There are a few constants to eating out in Lebanon. Fantastic flavours, getting full beyond belief, and – at the end – the big fight over who gets to pay the bill. Treating others is considered an honour and an obligation. It becomes part of the ritual. After the mezze, the meat, the fruit and the cardamom coffee, there is the moment where everyone tries surreptitiously to pull their wallet out and grab the waiter all without the others noticing. And the scuffle commences.
It’s universal…with one exception. Ask the Lebanese around you who pays when they dine out with their parents. No matter that they are pushing forty, have an office job in the city and often treat their pals out. Parents find it as natural to pay for their adult offspring as they did when they were mere schoolchildren.
In the West, kids are expected to start coughing up once they’ve found work, often in their late teens. Indeed, it is a confirmation of their independence, nurtured by parents and prized by young ones. Both generations take pleasure in this reversal of roles which marks an initiation to adulthood.
Not so the Lebanese. Parents continue to support their offspring financially whenever they are able. An 85-year old I know treats her son for a mid-morning coffee on a regular basis. The mere idea of one’s grown children footing the bill is an affront to the dignity of parents, a challenge to their role as providers, even once their children become providers for their own families.
Financial support is not the type of care which matters most though. A Beiruti taxi driver told me recently, “You spend the first half of your life being looked after by your parents, and the last half looking after them.” This vision of family explains a lot about the Middle Eastern balance of dependence and responsibility. The care the Lebanese give to parents in the latter half of life is often as extensive as the care they received as children.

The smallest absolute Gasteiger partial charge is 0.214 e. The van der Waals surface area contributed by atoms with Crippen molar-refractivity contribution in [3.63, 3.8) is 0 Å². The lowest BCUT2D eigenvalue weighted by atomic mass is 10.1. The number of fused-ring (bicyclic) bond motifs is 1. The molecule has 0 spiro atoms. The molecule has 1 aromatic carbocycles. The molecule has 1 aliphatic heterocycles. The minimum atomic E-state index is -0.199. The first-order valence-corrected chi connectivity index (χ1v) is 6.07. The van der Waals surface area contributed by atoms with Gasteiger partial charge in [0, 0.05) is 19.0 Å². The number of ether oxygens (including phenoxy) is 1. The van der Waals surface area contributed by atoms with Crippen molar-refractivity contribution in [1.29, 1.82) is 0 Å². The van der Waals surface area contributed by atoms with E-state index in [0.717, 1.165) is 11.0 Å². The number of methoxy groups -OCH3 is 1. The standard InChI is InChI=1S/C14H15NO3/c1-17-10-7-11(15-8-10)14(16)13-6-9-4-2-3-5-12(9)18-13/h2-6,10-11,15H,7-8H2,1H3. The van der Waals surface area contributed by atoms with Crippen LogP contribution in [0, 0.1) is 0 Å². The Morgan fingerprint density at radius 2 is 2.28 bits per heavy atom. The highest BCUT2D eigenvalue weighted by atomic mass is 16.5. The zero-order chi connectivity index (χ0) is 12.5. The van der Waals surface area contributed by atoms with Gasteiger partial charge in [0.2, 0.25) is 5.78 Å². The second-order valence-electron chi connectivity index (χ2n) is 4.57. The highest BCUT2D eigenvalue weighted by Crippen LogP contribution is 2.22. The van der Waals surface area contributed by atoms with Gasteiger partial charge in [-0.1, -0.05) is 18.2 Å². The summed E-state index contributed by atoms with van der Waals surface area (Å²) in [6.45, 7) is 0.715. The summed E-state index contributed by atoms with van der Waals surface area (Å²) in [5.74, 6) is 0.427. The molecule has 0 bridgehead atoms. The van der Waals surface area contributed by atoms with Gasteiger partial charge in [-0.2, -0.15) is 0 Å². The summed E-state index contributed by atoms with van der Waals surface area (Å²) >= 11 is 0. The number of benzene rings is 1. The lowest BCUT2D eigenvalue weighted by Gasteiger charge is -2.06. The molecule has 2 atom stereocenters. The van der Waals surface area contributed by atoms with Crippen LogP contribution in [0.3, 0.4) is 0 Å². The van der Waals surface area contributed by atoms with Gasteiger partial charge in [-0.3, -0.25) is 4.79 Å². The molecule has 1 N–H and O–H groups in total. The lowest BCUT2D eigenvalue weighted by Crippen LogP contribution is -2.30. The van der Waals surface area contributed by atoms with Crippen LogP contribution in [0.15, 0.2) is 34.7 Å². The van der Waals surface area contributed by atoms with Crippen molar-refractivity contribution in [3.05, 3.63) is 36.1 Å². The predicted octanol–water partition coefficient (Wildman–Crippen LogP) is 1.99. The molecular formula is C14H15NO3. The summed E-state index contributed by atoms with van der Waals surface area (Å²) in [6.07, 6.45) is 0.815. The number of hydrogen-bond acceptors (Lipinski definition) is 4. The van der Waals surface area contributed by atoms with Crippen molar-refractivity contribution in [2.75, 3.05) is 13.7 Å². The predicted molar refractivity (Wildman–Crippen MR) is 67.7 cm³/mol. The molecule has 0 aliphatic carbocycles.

Westerners expect a decent run of no-strings life, when they are neither being looked after nor looking after others. They want to be independent, but not too responsible. The focus is on the future, or making the most of the moment, and letting go of the past.
However, during this time, their autonomously earned revenue is siphoned off to provide healthcare and pensions for older generations. Not that there’s any gratitude from those on the receiving end; no more than there is any satisfaction for those paying out. The give and take is there, but the presence of a faceless intermediary, some state body, to distribute the funds removes any spirit of generosity or recognition. It’s a question of paying dues and receiving dues, preferably more of the latter than the former. What’s more, these dues include little practical and no emotional support.
For the Lebanese, the two periods – those of dependency and responsibility – are at equilibrium, following each other without a break, even overlapping. They may be indulged well into adulthood but in exchange they take care of their parents long before the onset of the ‘second childhood’ makes it a practical necessity and usually continue until the bitter end, rarely resorting to retirement homes.
Unlike the West, Middle Eastern society does not relegate older generations to a low-impact position, they are not has-beens. They are relevant to the present and the future.
At a time when European societies are angrily debating over what constitutes a practicable pension system, it is interesting to consider how cultural particularities weigh in on such issues, bringing an entirely different conception of family bonds.